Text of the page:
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welcome back. let's check in with joe johns for the latest political news you need to know right now. >> sources tell cnn at the white house today the top democratic leaders from the house and the senate pushed president obama to be more aggressive in the closing weeks of the campaign. according to the sources,
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speaker nancy pelosi told the president they want to see more campaign rallies and rhetoric like tuesday's wisconsin appearance. meanwhile, minority leader john boehner today outlined his agenda if the republicans take the house and he becomes speaker. >> it's my view that we should open this process up and let the battle of ideas help break down the scar tissue that's been created between the two parties. yes, we're still going to have disagreements, but let's have them out in the open. >> i'm no doctor, john, but i just don't know if more battle is the way you break down scar tissue. could be. >> interesting speech from the man who would like to be the next speaker of the house. it's a process-oriented speech. a lot of people would say why. it was aimed at the tea party activists and independent voters who think and have good reason to believe this town is broken, that they can't get anything big done, incrementalism is a dirty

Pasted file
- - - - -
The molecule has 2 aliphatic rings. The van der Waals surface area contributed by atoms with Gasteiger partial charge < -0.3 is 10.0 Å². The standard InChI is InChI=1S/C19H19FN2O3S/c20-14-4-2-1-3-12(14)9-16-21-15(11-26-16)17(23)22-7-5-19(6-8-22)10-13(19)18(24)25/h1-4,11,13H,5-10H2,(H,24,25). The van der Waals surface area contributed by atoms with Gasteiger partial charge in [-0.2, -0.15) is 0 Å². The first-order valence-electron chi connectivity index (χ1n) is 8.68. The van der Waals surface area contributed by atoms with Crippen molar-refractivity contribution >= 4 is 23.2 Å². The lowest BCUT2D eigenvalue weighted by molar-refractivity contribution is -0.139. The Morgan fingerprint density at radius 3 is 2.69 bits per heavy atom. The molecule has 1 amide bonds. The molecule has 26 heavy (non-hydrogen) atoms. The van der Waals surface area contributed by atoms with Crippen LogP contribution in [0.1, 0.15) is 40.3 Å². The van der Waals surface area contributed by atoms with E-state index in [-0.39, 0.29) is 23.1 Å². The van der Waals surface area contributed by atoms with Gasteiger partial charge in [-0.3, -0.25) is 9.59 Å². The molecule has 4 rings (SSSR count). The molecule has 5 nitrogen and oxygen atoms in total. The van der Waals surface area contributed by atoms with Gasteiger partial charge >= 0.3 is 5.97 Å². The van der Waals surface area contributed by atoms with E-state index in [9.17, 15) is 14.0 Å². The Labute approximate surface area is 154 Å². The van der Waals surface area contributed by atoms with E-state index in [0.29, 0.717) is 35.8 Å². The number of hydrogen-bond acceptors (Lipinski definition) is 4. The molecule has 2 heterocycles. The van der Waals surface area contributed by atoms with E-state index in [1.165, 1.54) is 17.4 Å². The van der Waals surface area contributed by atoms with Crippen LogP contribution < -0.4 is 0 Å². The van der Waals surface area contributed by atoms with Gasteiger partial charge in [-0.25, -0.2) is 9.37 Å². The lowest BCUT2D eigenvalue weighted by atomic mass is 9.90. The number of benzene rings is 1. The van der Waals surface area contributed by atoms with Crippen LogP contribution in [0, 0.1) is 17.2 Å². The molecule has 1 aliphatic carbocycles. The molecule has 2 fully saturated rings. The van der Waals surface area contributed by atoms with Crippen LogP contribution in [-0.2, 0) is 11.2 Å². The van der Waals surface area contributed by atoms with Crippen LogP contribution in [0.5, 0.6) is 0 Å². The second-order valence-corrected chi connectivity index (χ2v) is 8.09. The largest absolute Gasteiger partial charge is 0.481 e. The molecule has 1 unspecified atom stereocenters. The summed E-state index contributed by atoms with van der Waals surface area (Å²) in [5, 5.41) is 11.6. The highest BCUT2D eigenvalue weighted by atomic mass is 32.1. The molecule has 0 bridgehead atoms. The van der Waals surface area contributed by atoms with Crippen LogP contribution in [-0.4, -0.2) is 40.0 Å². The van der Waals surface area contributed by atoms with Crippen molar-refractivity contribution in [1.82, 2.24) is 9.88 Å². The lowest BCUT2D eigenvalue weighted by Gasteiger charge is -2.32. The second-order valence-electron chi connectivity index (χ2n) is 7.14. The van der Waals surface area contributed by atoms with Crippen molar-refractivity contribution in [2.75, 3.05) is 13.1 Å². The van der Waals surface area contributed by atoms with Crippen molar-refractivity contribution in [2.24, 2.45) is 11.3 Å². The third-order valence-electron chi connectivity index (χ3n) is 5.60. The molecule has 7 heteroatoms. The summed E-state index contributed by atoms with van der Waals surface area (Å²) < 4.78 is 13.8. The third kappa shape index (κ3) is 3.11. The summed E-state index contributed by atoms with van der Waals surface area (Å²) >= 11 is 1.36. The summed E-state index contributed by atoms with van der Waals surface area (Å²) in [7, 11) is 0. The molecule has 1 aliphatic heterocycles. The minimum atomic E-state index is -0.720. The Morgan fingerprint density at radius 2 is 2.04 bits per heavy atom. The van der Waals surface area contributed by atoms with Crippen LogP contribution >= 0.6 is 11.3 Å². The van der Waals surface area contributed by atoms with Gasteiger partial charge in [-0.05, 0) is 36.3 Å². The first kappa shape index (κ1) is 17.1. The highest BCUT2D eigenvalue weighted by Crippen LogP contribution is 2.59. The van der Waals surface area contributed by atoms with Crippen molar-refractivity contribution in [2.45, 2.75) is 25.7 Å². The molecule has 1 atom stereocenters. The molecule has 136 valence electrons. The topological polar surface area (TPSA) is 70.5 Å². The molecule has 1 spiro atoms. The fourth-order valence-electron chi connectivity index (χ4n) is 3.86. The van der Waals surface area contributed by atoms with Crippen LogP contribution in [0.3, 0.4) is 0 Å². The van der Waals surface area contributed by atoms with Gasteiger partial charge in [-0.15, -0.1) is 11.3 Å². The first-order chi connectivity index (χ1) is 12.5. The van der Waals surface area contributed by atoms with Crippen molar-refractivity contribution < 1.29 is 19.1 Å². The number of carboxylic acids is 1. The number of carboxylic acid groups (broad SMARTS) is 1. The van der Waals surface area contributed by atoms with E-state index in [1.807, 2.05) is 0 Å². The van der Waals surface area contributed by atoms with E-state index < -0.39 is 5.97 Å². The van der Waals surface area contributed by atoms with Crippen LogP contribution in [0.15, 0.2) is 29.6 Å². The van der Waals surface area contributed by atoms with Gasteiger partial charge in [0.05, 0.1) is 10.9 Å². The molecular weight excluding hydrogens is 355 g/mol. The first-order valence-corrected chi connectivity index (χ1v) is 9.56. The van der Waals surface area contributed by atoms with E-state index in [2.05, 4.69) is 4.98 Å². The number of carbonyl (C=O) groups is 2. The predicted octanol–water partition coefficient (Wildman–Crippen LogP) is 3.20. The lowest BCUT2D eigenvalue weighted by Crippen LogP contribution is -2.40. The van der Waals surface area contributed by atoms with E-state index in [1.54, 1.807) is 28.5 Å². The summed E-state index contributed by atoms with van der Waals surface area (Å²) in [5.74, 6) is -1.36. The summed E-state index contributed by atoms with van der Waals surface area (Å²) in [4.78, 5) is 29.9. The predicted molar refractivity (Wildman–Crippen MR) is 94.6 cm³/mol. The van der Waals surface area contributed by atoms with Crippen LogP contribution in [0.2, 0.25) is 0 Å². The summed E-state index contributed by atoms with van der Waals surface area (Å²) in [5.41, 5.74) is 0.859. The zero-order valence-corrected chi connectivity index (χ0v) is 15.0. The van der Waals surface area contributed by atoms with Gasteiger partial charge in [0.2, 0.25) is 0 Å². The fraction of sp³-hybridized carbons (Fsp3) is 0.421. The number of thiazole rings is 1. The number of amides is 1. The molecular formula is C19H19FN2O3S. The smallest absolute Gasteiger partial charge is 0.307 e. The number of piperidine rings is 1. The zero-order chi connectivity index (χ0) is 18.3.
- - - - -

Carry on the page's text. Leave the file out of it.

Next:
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word. everything has to be big sweeping spending bills and they get held up because they're big which makes them controversial. is john boehner a credible spokesman for saying if you make me speaker the town will work. newt gingrich promised to be different. nancy pelosi promised to be dimpbts. barack obama promised to be different. maybe it's not them. maybe this town doesn't allow difference. >> well, i think what breeds cynicism is when people are asked to vote on a 1,300 page stimulus bill that spends $862 billion. and you know, it lands on people's desks an hour before they vote. and by the way, there were negotiations in the rules committee where house republicans sat down with democratic leadership, including the relevant committee chairs, offered amendments, were told they were going to be accepted, got to the floor to their desk, started flipping through the bill and they had disappeared.
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this process is desperately in need of reform. committees have been totally bypassed. the legislative process has been disrespected. and it's no wonder that millions of people are pouring into the street and demanding that at a minimum representatives be required to read the legislation and be given adequate time to do so. so i don't think that this is just a republican versus democrat or a left versus right. if you look at the independents, john, they are breaking heavily. we're talking mid to high 50s against a president that they voted for 2-1 just two years ago. that shows failure. >> and paul, he's right about the independents breaking. he's right it's not democrat or republican. it's about power. the committee chairman or the ranking members have power. they don't want to have an open process. they don't want to have everybody gets a say. >> the question should be, is mr. boehner the right vehicle for a message of reform?